The best of Swiss chocolate: interview with a 3rd-generation Chocolatier

by Gigi Griffis
Chocolate cake in Switzerland

This interview was originally published in Switzerland: 100 Locals Tell You Where to Go, What to Hike, & How to Fit In. This post may contain affiliate/sales links.

Switzerland! If you’re traveling here for the food, chances are you have a couple things top of mind: cheese and chocolate. And rightly so. Switzerland is known for both things for a reason.

Today, I’m lucky enough to have an interview with a third-generation Chocolatier from Geneva. They’re here to introduce you to the best Swiss chocolate across the country and answer all your coco-related questions.

Without further ado, meet M. Rohr:

About M

I’m a third-generation chocolatier, so chocolate has been part of my life since I was six months old. I run three chocolate shops in and around Geneva. In my free time, I love spending time with my family, dabbling in photography, and riding my bike.

Swiss chocolate is the best (and here’s why)

The reason that Swiss milk chocolate is the best in the world is because of the special alpine milk we have in Switzerland. In fact, the Swiss created milk chocolate. All major innovations in chocolate production have been made here in Switzerland. And our annual per-capita consumption is 12 kilograms (the highest in the world).

The best Swiss chocolate for first-time tasters

In Geneva, try the specialties of Chocolaterie Arn (located at Place du Bourg-de-Four 1), La Bonbonnière (at Rue de Rive 11), Marc-Andre Cartier (at 8A Chemin Vandelle à Versoix), and Poncioni (at Rue Micheli-du-Crest 1).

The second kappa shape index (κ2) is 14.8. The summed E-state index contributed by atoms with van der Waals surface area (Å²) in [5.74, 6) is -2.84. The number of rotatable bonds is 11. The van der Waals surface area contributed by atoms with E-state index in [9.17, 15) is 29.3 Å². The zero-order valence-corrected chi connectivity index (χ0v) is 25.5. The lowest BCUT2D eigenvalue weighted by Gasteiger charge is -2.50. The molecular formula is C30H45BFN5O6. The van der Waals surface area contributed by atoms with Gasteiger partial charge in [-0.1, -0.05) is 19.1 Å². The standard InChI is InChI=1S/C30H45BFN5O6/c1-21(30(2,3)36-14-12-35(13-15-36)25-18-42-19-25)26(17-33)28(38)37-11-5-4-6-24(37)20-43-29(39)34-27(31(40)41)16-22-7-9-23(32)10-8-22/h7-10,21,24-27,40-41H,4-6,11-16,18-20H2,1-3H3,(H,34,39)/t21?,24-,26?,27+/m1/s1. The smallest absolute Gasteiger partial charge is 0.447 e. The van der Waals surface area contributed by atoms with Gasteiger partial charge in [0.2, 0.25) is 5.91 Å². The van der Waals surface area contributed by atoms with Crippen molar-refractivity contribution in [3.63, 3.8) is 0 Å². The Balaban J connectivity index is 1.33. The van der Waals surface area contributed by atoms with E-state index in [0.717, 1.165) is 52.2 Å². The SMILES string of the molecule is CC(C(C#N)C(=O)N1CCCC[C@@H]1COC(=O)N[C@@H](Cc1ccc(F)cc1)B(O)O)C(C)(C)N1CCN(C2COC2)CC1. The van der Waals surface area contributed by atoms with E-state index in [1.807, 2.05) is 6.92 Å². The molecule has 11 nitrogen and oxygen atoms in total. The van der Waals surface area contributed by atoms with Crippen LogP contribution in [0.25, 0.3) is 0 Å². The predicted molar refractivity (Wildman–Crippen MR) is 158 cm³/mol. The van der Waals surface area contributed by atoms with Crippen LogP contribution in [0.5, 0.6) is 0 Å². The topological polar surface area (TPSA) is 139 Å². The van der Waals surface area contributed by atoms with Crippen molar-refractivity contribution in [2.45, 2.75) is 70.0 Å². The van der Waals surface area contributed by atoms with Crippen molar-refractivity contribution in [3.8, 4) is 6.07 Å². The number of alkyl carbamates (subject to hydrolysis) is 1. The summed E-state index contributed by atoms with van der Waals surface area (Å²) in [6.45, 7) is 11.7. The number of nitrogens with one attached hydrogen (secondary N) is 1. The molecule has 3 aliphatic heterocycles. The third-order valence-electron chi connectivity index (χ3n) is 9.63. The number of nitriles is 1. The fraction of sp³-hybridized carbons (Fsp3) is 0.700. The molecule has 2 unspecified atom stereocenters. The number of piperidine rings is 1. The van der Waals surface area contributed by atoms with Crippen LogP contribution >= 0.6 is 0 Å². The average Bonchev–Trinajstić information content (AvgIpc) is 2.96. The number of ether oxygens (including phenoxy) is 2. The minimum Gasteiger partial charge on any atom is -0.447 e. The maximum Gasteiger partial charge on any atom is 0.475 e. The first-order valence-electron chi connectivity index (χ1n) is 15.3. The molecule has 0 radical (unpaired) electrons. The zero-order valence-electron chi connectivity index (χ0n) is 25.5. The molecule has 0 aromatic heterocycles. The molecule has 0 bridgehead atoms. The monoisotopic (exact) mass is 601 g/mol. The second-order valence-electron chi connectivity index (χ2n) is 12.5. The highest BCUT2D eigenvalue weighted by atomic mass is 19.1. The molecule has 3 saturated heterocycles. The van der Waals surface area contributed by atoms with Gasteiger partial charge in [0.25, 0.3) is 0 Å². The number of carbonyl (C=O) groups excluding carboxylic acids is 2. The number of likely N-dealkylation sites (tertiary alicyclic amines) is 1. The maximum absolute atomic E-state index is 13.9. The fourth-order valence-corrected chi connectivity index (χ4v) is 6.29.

In Bougy-Villars, on Lake Geneva, I enjoy Tristan.

In Crans-Montana, David L’instant Chocolat (at Avenue de la Gare 6) is not to be missed.

chocolate chocolate

chocolate chocolate

Unique, strange, or unusual chocolates

In my shops, you’ll find les poubelles genevoises (made specially for the Geneva International Museum of Reformation and filled with crispy praline) and les petits calvin (our own invention, filled with smooth chocolate and cream ganache). And in most of the chocolate shops in Geneva, you find pavé glacé or pavé de Genève (dark chocolate with hazelnuts, cognac, and saffron). You can also experience chocolate production itself at Maison Cailler in Broc.

How to eat chocolate in Switzerland

Never keep chocolate in the fridge; chocolate should be kept at 65° fahrenheit and protected from daylight. It is best to taste at 70° F. When eating dark and very dark chocolate, pair with an old Porto or Cognac. White chocolate is very nice with red wine.

Find M. Rohr at

Love this interview? Here are a few more to tell you all about Swiss cheesewhat to eat in Switzerland, and where to eat it.

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